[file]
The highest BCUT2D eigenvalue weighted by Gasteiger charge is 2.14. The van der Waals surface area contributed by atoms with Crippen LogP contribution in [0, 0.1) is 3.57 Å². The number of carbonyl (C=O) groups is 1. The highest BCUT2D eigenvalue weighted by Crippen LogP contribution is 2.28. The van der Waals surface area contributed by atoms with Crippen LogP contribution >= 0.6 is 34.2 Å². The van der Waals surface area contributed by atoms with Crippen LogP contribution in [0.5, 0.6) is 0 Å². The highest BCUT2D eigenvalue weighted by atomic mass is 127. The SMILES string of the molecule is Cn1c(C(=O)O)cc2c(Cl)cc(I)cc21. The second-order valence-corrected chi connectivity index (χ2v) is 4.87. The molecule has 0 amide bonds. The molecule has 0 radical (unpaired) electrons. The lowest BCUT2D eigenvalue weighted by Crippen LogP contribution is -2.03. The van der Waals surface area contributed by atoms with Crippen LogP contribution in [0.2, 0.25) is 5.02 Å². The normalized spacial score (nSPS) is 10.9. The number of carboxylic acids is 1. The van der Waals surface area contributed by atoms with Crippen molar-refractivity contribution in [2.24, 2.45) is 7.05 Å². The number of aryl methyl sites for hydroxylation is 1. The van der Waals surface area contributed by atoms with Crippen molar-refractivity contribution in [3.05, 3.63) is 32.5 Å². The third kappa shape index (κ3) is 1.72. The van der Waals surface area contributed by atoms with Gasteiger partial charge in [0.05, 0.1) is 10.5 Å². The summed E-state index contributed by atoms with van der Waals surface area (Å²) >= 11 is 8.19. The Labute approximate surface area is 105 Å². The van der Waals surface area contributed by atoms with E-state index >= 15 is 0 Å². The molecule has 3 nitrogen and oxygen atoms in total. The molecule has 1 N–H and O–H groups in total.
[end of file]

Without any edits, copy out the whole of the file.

The highest BCUT2D eigenvalue weighted by Gasteiger charge is 2.14. The van der Waals surface area contributed by atoms with Crippen LogP contribution in [0, 0.1) is 3.57 Å². The number of carbonyl (C=O) groups is 1. The highest BCUT2D eigenvalue weighted by Crippen LogP contribution is 2.28. The van der Waals surface area contributed by atoms with Crippen LogP contribution >= 0.6 is 34.2 Å². The van der Waals surface area contributed by atoms with Crippen LogP contribution in [0.5, 0.6) is 0 Å². The highest BCUT2D eigenvalue weighted by atomic mass is 127. The SMILES string of the molecule is Cn1c(C(=O)O)cc2c(Cl)cc(I)cc21. The second-order valence-corrected chi connectivity index (χ2v) is 4.87. The molecule has 0 amide bonds. The molecule has 0 radical (unpaired) electrons. The lowest BCUT2D eigenvalue weighted by Crippen LogP contribution is -2.03. The van der Waals surface area contributed by atoms with Crippen LogP contribution in [0.2, 0.25) is 5.02 Å². The normalized spacial score (nSPS) is 10.9. The number of carboxylic acids is 1. The van der Waals surface area contributed by atoms with Crippen molar-refractivity contribution in [2.24, 2.45) is 7.05 Å². The number of aryl methyl sites for hydroxylation is 1. The van der Waals surface area contributed by atoms with Crippen molar-refractivity contribution in [3.05, 3.63) is 32.5 Å². The third kappa shape index (κ3) is 1.72. The van der Waals surface area contributed by atoms with Gasteiger partial charge in [0.05, 0.1) is 10.5 Å². The summed E-state index contributed by atoms with van der Waals surface area (Å²) >= 11 is 8.19. The Labute approximate surface area is 105 Å². The van der Waals surface area contributed by atoms with E-state index >= 15 is 0 Å². The molecule has 3 nitrogen and oxygen atoms in total. The molecule has 1 N–H and O–H groups in total.